Now that I’m in my 30s, it seems like I’m constantly surrounded by people who are moving up- better jobs, first-time homes, babies. After all, that’s what you’re supposed to do, right? The notion is that with age comes success, and success is generally measured by meeting the milestones we’ve all agreed upon. I’ve discussed on here my fears around not being where I’m supposed to be in life and being afraid to become a mom. However, Denny and I do know that we want all that responsible adult stuff someday, and we can’t wait forever- which is why we’re scaling back.
Just talking about budgets makes me want to let out a long “ugggghhhh.” I mean, who wants to count every dollar they spend? Apparently, financially-sound people do. Denny and I have never been swimming in money, and we’ve never just walked around buying whatever we please. However, anyone who’s alive knows that the little things add up, and we often found ourselves strapped for cash by the end of the month. It wasn’t surprising when we were both right out of grad school and getting our careers started, but the pattern continued and got to be exhausting. This past year has brought some really great opportunities for both of us, and we knew we needed to get serious with planning for our future.
I’m a grade-A neurotic planner in most areas of my life, but the idea of financial planning was way scarier. I clearly have a love for things that cost money (hello Loft sales and fancy summer cocktails!), and living in a city like Chicago automatically means that things cost more. It also means that summers are short so that drive to make plans and hit up every patio in the city is strong. When it came down to it, we actually realized it would be easier to cut some big things from our life instead of every little thing.
The first step? We’re moving- but barely a mile away! However, the price difference just from switching zip codes is crazy. We signed a lease in Fulton Market (aka the “hot” neighborhood should you listen to some local press coverage) in January, and our apartment is my dream space complete with exposed brick, high ceilings, and tons of natural light. However, it’s more my dream single lady apartment as it does not have a true bedroom with floor-to-ceiling walls. When we originally signed, Denny thought he’d be working in Wisconsin most days of the week, but he soon realized he could do a lot of work remotely so we’d see each other more, (Great for us, not so great for our space.) At the same time, about four big, loud bars opened up right near us, and the street became a bit of a cluster. I’m all about the sights and sounds of the city, but constant honking up and down our street in addition to a bass-loving DJ beneath our feet became a bit much. So we’re heading to West Town! We’ll have a ton more space, and it also took a huge chunk off our monthly rent price.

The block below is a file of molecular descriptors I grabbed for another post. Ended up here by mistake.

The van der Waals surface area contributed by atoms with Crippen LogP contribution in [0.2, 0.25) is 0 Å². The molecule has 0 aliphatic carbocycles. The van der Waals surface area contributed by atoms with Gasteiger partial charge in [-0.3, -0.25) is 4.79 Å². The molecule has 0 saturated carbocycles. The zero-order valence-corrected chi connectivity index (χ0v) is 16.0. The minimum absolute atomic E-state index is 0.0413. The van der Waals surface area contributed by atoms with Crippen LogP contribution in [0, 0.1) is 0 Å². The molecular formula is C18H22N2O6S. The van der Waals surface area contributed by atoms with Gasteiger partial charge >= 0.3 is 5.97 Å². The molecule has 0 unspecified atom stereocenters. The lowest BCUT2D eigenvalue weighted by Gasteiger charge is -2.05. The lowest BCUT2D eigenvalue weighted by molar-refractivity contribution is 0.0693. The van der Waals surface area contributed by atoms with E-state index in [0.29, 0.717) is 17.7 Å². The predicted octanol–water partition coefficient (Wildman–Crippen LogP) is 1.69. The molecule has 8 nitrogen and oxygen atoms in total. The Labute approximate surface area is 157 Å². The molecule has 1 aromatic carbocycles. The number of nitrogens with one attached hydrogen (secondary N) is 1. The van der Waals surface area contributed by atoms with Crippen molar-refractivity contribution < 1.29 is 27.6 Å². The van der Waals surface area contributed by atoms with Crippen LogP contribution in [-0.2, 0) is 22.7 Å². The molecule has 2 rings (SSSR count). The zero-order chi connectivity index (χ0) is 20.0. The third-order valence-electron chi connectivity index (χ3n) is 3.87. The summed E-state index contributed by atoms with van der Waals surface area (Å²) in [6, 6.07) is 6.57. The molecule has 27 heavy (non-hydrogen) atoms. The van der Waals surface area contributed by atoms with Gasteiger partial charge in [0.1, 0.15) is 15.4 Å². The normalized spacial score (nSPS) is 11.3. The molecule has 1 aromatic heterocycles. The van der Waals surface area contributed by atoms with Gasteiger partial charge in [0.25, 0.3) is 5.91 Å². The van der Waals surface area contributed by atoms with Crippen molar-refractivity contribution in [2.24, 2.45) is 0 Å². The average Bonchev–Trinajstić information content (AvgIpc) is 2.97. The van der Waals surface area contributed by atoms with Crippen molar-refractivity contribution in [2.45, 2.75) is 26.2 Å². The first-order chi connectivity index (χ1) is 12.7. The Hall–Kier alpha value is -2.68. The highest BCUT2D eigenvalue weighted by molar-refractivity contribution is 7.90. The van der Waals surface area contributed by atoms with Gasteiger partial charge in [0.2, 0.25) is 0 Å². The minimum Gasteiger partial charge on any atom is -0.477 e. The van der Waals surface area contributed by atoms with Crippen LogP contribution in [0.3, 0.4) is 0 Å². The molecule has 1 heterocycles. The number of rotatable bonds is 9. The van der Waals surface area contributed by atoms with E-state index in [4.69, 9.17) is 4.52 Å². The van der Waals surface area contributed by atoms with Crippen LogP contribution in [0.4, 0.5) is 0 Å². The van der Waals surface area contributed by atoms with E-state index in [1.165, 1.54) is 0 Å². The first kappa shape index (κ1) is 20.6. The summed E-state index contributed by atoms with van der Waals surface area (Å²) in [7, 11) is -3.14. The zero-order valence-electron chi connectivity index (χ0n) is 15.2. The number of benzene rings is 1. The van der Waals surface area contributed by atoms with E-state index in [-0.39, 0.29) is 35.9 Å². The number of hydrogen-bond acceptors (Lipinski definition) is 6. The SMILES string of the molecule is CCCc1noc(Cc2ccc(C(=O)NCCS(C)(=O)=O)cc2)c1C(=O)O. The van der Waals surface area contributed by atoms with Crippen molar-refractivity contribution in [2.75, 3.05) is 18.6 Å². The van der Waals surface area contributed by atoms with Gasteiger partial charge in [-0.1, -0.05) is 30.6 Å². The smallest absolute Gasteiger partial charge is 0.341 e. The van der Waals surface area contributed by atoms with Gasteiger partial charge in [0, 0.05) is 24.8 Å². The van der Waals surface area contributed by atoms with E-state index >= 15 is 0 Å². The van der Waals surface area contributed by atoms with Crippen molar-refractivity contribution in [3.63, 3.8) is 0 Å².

We’ve made some other less drastic changes as well like scaling down to one car (having two in the city is dumb), eliminating those monthly subscriptions that we barely ever used, and, as boring as it sounds, actually tracking every dollar we spend. We’re not great at it yet, but even being more aware of where our money goes has been helpful. Making a budget has been both easier and harder than I thought. It’s a pretty straightforward concept- lay out all your expenses and then assign a dollar amount to each area of your life. At the same time, it’s hard to break old habits and realize that innocent Target or Left Coast run really does have a consequence.
I’m not sure I’ll ever be the poster child for financial responsibility, but it’s been good for Denny and I to be a little more open and honest with ourselves. Neither of our families discussed money very much growing up (hellooo Irish Catholics) so I always feel really anxious when the topic is brought up. I’m sure some of that is guilt, too, since I’m a spender by nature. I know I’m not the person who will ever stop shopping or resist the urge to immediately run out and try the new, pretty coffee drink all over Instagram, but I hope I can be the person who finds balance.
I’d love to hear any of your money-saving tips or what works for you! Do you find it easier to cut big or small purchases? Have you made any drastic changes that were worth it in the long run? Are you still secretly hoping to win the lottery kind of like I am? (A girl can dream.)